A new report on Estonia has highlighted concerns about the use of minority languages in the country and the access given to national citizenship.
The report published by the Advisory Committee on the Framework Convention for the protection of national minorities notes that some 85.000 people, more than six per cent of the population cannot participate fully in the democratic life of the country because they lack citizenship.
The national minorities report also uncovers the strong legislative provisions and policies designed to protect the Estonian language and guarantee its pre-eminence in all areas of public life.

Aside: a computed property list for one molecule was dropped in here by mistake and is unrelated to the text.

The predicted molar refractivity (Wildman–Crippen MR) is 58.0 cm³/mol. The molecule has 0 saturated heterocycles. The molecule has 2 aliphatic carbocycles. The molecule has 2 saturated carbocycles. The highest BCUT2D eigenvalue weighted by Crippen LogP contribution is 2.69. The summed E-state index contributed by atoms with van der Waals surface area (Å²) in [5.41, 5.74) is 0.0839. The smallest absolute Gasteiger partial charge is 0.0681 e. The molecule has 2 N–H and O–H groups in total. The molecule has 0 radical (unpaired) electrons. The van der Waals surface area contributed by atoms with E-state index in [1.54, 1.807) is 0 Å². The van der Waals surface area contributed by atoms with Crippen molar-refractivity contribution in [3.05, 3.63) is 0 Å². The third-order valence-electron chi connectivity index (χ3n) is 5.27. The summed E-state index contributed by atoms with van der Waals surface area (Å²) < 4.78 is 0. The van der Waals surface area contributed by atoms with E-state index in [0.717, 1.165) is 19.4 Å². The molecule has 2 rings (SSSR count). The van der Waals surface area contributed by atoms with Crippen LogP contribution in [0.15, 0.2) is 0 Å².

Over the past seven years, Estonian has become the main language of instruction in upper-secondary Russian-language schools. Some 60 % of the curriculum is taught in that language. According to the report, some schools have struggled to find qualified teachers able to teach in Estonian.
The Advisory Committee recommends that the Estonian authorities should continue their efforts to further reduce statelessness and should encourage access to citizenship for long-term residents.
National authorities should also ensure that minorities, in areas where they reside traditionally or in substantial numbers, have the effective possibility to use their minority language in relations with local authorities, in writing and orally.
Last week, a report from the European Commission Against Racism and Intolerance revealed worries about higher unemployment in regions which are predominantly Russian-speaking and the “unsatisfactory implementation” of a new linguistic policy for upper secondary school students.